Illini suffer first loss under Zook

BERKELEY, Calif. (AP) -- Tim Mixon was tired of reacting and
adjusting to Illinois' quirks and tricks. He decided to put the
game away for California with one daredevil punt return.

And 79 yards later, he showed what the Golden Bears can do when
properly adjusted.

Justin Forsett ran for a career-high 187 yards and two
touchdowns, and Mixon returned a fourth-quarter punt for an
exciting score during 15th-ranked Cal's second-half rally for a
35-20 victory Saturday.

After trailing by 10 points at halftime, Cal won its ninth
straight home game with four touchdowns in 17 minutes spanning the
final two quarters. Forsett did much of the work, seemingly getting
stronger and quicker in the first significant playing time of his
career, but Mixon provided the flair.

Shortly after Forsett put Cal ahead 21-17 with a 2-yard scoring
run early in the fourth quarter, Mixon caught a punt in traffic and
broke three tackles before roommate Marcus O'Keith's crushing block
sprung him down the Cal sideline.

"I had already made up my mind I wasn't going to fair-catch the
ball," Mixon said. "I was going to return it right up the middle.
I knew once I got past the first two guys, I had the opportunity to
score. ... We had to get used to them. They run a very unusual
offense, but as time went on, we adjusted. We adapted."

O'Keith rushed for a late score and caught a 26-yard TD pass
from Joe Ayoob for the Golden Bears (3-0), whose injury-plagued
offense needed nearly three quarters to warm up. Cal played without
star tailback Marshawn Lynch, who sat out with a broken finger, and
starting offensive linemen Aaron Merz and Andrew Cameron, who had

Cal already lost starting quarterback Nate Longshore to a broken
leg in the season opener, but the injured players' replacements
have been uniformly impressive. That's gratifying to Tedford, who
has spent four years building a roster with depth comparable to
rival USC and the nation's best teams.

"We don't even really think about whether we're without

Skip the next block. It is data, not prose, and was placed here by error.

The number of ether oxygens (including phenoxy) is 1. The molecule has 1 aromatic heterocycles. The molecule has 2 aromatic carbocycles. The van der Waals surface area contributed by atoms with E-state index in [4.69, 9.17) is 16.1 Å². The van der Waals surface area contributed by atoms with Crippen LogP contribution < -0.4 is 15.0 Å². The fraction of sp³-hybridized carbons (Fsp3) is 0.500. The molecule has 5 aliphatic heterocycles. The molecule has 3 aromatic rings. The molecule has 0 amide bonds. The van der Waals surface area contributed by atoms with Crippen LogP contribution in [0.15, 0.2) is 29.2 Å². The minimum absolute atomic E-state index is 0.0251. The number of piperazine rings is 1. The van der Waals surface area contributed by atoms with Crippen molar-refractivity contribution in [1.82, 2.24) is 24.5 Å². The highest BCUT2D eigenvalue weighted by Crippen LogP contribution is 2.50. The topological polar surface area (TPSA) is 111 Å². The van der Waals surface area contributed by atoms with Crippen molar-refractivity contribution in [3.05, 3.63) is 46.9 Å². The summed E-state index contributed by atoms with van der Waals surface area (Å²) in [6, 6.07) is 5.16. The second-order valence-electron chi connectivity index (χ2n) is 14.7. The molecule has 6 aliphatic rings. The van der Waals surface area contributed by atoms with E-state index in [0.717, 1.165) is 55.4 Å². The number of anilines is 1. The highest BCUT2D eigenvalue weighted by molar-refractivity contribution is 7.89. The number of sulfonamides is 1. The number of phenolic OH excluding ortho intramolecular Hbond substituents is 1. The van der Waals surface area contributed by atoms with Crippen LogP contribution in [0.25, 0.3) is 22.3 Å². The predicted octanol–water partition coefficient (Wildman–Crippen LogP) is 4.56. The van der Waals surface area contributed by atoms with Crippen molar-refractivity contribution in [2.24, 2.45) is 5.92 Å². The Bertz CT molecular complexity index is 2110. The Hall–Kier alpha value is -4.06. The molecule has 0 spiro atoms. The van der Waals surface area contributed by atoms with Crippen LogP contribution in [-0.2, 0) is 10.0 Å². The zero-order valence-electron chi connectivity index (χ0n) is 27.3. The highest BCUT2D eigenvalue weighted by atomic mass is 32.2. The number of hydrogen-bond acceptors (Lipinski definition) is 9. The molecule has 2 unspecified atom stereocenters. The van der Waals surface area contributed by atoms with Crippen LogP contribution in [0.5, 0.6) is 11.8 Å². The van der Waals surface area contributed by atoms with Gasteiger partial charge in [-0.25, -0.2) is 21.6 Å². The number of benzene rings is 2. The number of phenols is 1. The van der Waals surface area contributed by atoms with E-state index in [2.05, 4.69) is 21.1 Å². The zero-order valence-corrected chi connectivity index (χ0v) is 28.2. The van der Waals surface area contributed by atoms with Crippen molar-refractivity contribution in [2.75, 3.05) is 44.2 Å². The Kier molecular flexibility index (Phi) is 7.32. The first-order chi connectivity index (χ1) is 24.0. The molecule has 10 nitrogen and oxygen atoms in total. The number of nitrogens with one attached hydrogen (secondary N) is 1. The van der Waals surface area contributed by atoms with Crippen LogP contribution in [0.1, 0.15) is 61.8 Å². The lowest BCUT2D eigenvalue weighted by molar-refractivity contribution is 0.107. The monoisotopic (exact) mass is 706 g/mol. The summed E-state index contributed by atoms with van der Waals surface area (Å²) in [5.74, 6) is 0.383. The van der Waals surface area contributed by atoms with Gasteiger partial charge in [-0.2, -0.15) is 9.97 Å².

Marshawn or Nate or whatever," Tedford said. "For our kids to
bounce back like that in the second half doesn't surprise me.
That's who they are."

Forsett, an unheralded sophomore from Texas, escaped Lynch's
shadow with his relentless speed, which eventually wore down
Illinois' defense. He rushed for 130 of Cal's 291 yards after

"With the conditioning we have, we were better conditioned than
they were," said Forsett, who chose Cal after Notre Dame backed
out of a scholarship commitment two years ago. "We kind of wore
them out in the second half."

Tim Brasic passed for 228 yards and ran for a score, but the
Illini (2-1) wilted in the second half of their first loss under
new coach Ron Zook. Pierre Thomas was limited to 57 yards rushing
as Zook's inventive offense seemed to run out of ideas and energy
after halftime, when Tedford and defensive coordinator Bob Gregory
made their adjustments.

"We felt like we had them on the ropes, but we made too many
mistakes in the second half," Zook said. "They changed a lot of
things in the second half, some things they hadn't shown before.
... We started to play not to lose, and when you play not to lose,
you're not as aggressive."

Cal went 80 yards for a score in just 1:59 to open the game,
capped by Forsett's 5-yard TD run. But Illinois replied with an
80-yard drive capped by Thomas' 1-yard plunge, then went ahead with
a 16-play drive ending in Brasic's dive early in the second

Cal was embarrassed by Texas Tech's spread offense in last
season's Holiday Bowl, and Illinois' wide-open attack was nearly as
unstoppable in the first half.

Illinois held the ball for 21 minutes before halftime,
including nearly 13 of the first 16. They converted six of seven
third downs during their two long touchdown drives.

When Jason Reda hit a 36-yard field goal at the halftime gun to
cap another lengthy drive, the Illini headed to the locker room
with a 17-7 lead. The players shouted and raised their helmets
while their vocal cheering section went crazy at Memorial Stadium.

The second half was much different.

"They were bringing different looks and pressuring us more,"
Brasic said. "Sometimes I'd look downfield, and no one was open.
These guys can hit, too."

Ayoob, who went 0-for-10 in his Cal debut two weeks ago, was
1-for-9 in the first half, again missing open receivers and making
poor decisions. Cal fans thought Ayoob, a junior college transfer,
had shaken off his jitters with a four-touchdown performance last
week against Washington.

Ayoob was better after halftime, finishing 8-of-17 for 121


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